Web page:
The ethnography of robots

Heather Ford spoke with Stuart Geiger, PhD student at the UC Berkeley School of Information, about his emerging ideas about the ethnography of robots. “Not the ethnography of robotics (e.g. examining the humans who design, build, program, and otherwise interact with robots, which I and others have been doing),” wrote Geiger, “but the ways in which bots themselves relate to the world”. Geiger believes that constructing and relating an emic account of the non-human should be the ultimate challenge for ethnography but that he’s getting an absurd amount of pushback from it.” He explains why in this fascinating account of what it means to study the culture of robots.

Stuart Geiger speaking about bots on Wikipedia at the CPoV conference by Institute of Network Cultures on Flickr

HF: So, what’s new, almost-Professor Geiger?

SG: I just got back from the 4S conference — the annual meeting of the Society for the Social Study of Science — which is pretty much the longstanding home for not just science studies but also Science and
Technology Studies. I was in this really interesting session featuring some really cool qualitative studies of robots, including two ethnographies of robotics. One of the presenters, Zara Mirmalek, was looking at the interactions between humans and robots within a modified framework from intercultural communication and workplace studies.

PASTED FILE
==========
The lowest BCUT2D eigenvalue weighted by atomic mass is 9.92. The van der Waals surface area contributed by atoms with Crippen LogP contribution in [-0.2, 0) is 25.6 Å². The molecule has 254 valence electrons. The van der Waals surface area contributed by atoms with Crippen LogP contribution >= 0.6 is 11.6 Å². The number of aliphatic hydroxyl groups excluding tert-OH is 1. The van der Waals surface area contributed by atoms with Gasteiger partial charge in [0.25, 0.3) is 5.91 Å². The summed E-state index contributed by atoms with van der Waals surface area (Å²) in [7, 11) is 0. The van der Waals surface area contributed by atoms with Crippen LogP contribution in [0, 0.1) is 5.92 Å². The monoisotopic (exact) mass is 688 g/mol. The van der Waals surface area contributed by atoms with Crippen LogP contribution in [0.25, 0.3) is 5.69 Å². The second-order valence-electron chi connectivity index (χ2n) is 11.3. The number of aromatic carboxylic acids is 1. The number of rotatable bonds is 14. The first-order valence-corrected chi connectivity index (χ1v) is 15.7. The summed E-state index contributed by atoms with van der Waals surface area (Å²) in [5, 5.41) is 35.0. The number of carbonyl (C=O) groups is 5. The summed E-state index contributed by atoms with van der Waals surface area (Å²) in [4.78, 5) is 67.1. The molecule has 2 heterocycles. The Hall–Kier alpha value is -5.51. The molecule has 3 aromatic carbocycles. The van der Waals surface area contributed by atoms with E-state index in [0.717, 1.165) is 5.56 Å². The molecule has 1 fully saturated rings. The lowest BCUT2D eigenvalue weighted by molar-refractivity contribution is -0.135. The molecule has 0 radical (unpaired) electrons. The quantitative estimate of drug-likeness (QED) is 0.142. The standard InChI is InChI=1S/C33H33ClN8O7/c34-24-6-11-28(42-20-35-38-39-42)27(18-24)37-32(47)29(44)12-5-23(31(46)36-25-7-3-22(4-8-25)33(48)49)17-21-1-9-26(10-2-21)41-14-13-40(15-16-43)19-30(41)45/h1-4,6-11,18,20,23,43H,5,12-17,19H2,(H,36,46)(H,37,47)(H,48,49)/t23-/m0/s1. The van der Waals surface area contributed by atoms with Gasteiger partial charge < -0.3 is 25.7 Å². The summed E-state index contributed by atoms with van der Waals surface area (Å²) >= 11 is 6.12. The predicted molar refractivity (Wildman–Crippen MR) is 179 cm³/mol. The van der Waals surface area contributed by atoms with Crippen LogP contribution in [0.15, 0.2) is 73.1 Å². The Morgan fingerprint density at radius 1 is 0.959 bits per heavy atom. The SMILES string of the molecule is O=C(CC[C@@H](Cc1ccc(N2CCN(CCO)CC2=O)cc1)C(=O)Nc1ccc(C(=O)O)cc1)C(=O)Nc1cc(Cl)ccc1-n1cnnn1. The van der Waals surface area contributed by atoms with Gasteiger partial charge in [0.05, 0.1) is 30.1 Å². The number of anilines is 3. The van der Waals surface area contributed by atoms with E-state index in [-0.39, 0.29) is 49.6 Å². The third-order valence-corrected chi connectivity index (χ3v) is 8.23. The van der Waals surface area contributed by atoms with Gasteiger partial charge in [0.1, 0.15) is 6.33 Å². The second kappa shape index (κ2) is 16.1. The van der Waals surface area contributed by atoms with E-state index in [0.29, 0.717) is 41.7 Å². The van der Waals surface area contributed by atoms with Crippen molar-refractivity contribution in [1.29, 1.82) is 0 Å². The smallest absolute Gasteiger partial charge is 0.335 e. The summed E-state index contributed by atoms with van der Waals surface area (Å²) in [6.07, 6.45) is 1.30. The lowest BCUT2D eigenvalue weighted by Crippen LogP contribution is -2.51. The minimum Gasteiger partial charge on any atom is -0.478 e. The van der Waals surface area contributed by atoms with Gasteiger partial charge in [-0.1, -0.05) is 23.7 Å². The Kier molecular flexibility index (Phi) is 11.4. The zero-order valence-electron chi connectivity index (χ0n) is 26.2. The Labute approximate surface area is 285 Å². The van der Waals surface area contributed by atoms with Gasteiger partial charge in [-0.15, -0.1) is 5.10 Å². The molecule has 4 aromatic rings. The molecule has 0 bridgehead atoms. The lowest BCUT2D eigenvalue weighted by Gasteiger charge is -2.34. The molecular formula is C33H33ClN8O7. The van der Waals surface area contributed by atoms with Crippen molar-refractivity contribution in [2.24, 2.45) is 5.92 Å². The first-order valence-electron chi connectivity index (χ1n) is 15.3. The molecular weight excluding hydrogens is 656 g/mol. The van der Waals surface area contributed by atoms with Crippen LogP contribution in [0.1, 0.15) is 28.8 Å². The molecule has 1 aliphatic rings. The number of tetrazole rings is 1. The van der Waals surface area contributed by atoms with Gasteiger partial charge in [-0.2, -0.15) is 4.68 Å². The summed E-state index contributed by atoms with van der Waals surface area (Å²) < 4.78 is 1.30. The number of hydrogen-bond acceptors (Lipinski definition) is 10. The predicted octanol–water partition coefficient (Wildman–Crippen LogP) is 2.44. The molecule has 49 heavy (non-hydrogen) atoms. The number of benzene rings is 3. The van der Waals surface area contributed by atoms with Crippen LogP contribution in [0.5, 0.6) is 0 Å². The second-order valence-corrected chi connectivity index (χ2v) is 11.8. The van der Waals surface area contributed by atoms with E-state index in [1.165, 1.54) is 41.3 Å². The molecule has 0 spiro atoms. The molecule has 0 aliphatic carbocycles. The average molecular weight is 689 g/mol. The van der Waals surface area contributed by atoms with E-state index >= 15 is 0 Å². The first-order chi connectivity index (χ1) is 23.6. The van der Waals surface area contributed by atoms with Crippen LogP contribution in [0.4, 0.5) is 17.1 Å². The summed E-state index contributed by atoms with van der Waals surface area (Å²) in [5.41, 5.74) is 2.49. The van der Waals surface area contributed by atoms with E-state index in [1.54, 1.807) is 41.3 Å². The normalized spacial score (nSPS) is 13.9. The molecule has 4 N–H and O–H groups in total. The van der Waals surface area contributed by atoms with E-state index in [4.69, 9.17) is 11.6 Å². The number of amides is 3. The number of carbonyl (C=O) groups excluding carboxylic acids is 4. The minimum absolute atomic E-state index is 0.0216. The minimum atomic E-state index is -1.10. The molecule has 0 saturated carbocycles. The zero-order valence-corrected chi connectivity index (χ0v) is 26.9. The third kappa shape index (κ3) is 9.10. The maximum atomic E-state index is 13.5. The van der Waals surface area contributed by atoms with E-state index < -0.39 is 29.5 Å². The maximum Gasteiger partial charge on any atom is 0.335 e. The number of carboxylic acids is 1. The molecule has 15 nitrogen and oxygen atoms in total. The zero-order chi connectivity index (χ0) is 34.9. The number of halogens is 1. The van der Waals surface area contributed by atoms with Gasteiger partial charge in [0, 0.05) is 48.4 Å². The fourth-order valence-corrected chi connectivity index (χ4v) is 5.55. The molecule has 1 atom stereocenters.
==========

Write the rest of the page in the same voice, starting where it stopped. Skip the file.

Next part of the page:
I really enjoyed how she was examining robots as co-workers from different cultures, but it seems like most people in the room didn’t fully get it, thinking it was some kind of stretched metaphor. People kept giving her the same feedback that I’ve been given — isn’t there an easier way you can study the phenomena that interest you without attributing culture to robots themselves? But I saw where she was going and asked her about doing ethnographic studies of robot culture itself, instead of the culture of people who interact with robots — and it seemed like half the room gave a polite chuckle. Zara, however, told me that she loved the idea and we had a great chat afterwards about this. Read More…

Technology Unfolds Over Time

Ghana Internet Cafe pic by Rachel Strohm CC BY ND 2.0

Many ethnographers stick to one place or region throughout their careers. Perhaps the memory of the trials and travails of entering the field in the first place, of early incomprehension and discomforts, the exhaustion of language learning, makes them shudder to imagine starting that all over again. Social ties to the field can be maintained in new ways (such as through Facebook). For example. Over time these relationships become deeper, richer. It becomes easier to ask more sensitive and private questions. One develops a growing capacity for insight into a culture, for the non-public side of society, for a better understanding of social performances vs. personal idiosyncrasies, the cleavage points beyond a society’s well-ordered face.